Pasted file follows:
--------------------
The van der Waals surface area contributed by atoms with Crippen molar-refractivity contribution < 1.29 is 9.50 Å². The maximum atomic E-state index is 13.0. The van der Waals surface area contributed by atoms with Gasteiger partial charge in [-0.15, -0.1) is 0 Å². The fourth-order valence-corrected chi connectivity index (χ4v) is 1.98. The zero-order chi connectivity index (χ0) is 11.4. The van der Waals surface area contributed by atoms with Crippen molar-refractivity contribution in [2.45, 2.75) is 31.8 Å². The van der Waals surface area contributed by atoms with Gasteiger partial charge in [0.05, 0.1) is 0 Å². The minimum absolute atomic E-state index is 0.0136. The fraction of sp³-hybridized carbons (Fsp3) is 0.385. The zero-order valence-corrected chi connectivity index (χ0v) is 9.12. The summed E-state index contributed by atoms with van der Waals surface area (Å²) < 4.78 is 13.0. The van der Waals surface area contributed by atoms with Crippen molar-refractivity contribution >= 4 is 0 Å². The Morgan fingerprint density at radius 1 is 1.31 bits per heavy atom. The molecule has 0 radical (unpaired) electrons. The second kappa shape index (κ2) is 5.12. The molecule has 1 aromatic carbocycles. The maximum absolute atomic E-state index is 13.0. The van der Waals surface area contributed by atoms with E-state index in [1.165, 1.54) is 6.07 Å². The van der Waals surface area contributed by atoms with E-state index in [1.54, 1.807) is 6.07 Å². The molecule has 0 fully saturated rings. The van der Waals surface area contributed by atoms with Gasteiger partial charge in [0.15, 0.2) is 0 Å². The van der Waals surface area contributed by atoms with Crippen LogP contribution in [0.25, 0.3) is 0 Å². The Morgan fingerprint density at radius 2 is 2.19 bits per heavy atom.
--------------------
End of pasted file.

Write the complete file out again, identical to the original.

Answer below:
The van der Waals surface area contributed by atoms with Crippen molar-refractivity contribution < 1.29 is 9.50 Å². The maximum atomic E-state index is 13.0. The van der Waals surface area contributed by atoms with Gasteiger partial charge in [-0.15, -0.1) is 0 Å². The fourth-order valence-corrected chi connectivity index (χ4v) is 1.98. The zero-order chi connectivity index (χ0) is 11.4. The van der Waals surface area contributed by atoms with Crippen molar-refractivity contribution in [2.45, 2.75) is 31.8 Å². The van der Waals surface area contributed by atoms with Gasteiger partial charge in [0.05, 0.1) is 0 Å². The minimum absolute atomic E-state index is 0.0136. The fraction of sp³-hybridized carbons (Fsp3) is 0.385. The zero-order valence-corrected chi connectivity index (χ0v) is 9.12. The summed E-state index contributed by atoms with van der Waals surface area (Å²) < 4.78 is 13.0. The van der Waals surface area contributed by atoms with Crippen molar-refractivity contribution >= 4 is 0 Å². The Morgan fingerprint density at radius 1 is 1.31 bits per heavy atom. The molecule has 0 radical (unpaired) electrons. The second kappa shape index (κ2) is 5.12. The molecule has 1 aromatic carbocycles. The maximum absolute atomic E-state index is 13.0. The van der Waals surface area contributed by atoms with E-state index in [1.165, 1.54) is 6.07 Å². The van der Waals surface area contributed by atoms with E-state index in [1.54, 1.807) is 6.07 Å². The molecule has 0 fully saturated rings. The van der Waals surface area contributed by atoms with Gasteiger partial charge in [0.15, 0.2) is 0 Å². The van der Waals surface area contributed by atoms with Crippen LogP contribution in [0.25, 0.3) is 0 Å². The Morgan fingerprint density at radius 2 is 2.19 bits per heavy atom.